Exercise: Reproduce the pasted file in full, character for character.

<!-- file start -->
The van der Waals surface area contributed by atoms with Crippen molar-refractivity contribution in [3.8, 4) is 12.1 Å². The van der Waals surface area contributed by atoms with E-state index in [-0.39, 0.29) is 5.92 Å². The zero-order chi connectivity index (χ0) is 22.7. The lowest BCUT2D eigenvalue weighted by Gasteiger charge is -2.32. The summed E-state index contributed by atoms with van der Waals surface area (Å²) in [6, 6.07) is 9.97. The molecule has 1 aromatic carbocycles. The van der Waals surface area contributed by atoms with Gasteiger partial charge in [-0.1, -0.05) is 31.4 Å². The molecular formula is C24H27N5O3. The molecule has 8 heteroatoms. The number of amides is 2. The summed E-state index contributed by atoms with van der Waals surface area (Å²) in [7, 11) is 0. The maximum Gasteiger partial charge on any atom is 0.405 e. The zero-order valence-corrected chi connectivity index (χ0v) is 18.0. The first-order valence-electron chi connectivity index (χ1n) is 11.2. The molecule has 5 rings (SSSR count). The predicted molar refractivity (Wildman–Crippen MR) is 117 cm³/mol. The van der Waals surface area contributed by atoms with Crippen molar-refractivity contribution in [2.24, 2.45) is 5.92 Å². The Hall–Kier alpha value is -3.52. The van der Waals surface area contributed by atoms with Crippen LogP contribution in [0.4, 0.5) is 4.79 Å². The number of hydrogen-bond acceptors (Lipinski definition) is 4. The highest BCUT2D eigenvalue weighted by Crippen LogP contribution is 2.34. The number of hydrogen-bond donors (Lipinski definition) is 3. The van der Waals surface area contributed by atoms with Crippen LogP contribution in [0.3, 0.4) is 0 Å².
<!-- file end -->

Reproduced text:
The van der Waals surface area contributed by atoms with Crippen molar-refractivity contribution in [3.8, 4) is 12.1 Å². The van der Waals surface area contributed by atoms with E-state index in [-0.39, 0.29) is 5.92 Å². The zero-order chi connectivity index (χ0) is 22.7. The lowest BCUT2D eigenvalue weighted by Gasteiger charge is -2.32. The summed E-state index contributed by atoms with van der Waals surface area (Å²) in [6, 6.07) is 9.97. The molecule has 1 aromatic carbocycles. The van der Waals surface area contributed by atoms with Gasteiger partial charge in [-0.1, -0.05) is 31.4 Å². The molecular formula is C24H27N5O3. The molecule has 8 heteroatoms. The number of amides is 2. The summed E-state index contributed by atoms with van der Waals surface area (Å²) in [7, 11) is 0. The maximum Gasteiger partial charge on any atom is 0.405 e. The zero-order valence-corrected chi connectivity index (χ0v) is 18.0. The first-order valence-electron chi connectivity index (χ1n) is 11.2. The molecule has 5 rings (SSSR count). The predicted molar refractivity (Wildman–Crippen MR) is 117 cm³/mol. The van der Waals surface area contributed by atoms with Crippen molar-refractivity contribution in [2.24, 2.45) is 5.92 Å². The Hall–Kier alpha value is -3.52. The van der Waals surface area contributed by atoms with Crippen LogP contribution in [0.4, 0.5) is 4.79 Å². The number of hydrogen-bond acceptors (Lipinski definition) is 4. The highest BCUT2D eigenvalue weighted by Crippen LogP contribution is 2.34. The number of hydrogen-bond donors (Lipinski definition) is 3. The van der Waals surface area contributed by atoms with Crippen LogP contribution in [0.3, 0.4) is 0 Å².